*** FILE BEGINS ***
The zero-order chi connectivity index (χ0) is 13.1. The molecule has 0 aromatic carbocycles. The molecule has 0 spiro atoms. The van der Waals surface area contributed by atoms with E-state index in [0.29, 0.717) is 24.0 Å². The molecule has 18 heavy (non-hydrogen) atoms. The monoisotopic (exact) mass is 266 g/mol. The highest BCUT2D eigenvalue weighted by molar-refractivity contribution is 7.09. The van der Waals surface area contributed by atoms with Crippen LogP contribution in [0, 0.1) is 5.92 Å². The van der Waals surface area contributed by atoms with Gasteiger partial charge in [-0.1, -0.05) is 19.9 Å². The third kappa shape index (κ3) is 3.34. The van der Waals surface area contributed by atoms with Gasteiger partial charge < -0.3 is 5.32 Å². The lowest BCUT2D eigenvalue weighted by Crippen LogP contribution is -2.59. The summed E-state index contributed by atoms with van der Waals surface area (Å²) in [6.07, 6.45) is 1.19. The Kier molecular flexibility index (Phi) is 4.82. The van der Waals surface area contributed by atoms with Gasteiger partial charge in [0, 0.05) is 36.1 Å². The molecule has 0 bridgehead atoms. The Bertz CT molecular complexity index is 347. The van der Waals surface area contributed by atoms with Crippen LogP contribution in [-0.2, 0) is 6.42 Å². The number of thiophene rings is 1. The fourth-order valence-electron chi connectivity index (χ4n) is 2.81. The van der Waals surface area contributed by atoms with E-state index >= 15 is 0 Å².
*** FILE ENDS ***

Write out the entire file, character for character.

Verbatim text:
The zero-order chi connectivity index (χ0) is 13.1. The molecule has 0 aromatic carbocycles. The molecule has 0 spiro atoms. The van der Waals surface area contributed by atoms with E-state index in [0.29, 0.717) is 24.0 Å². The molecule has 18 heavy (non-hydrogen) atoms. The monoisotopic (exact) mass is 266 g/mol. The highest BCUT2D eigenvalue weighted by molar-refractivity contribution is 7.09. The van der Waals surface area contributed by atoms with Crippen LogP contribution in [0, 0.1) is 5.92 Å². The van der Waals surface area contributed by atoms with Gasteiger partial charge in [-0.1, -0.05) is 19.9 Å². The third kappa shape index (κ3) is 3.34. The van der Waals surface area contributed by atoms with Gasteiger partial charge < -0.3 is 5.32 Å². The lowest BCUT2D eigenvalue weighted by Crippen LogP contribution is -2.59. The summed E-state index contributed by atoms with van der Waals surface area (Å²) in [6.07, 6.45) is 1.19. The Kier molecular flexibility index (Phi) is 4.82. The van der Waals surface area contributed by atoms with Gasteiger partial charge in [0, 0.05) is 36.1 Å². The molecule has 0 bridgehead atoms. The Bertz CT molecular complexity index is 347. The van der Waals surface area contributed by atoms with Crippen LogP contribution in [-0.2, 0) is 6.42 Å². The number of thiophene rings is 1. The fourth-order valence-electron chi connectivity index (χ4n) is 2.81. The van der Waals surface area contributed by atoms with E-state index >= 15 is 0 Å².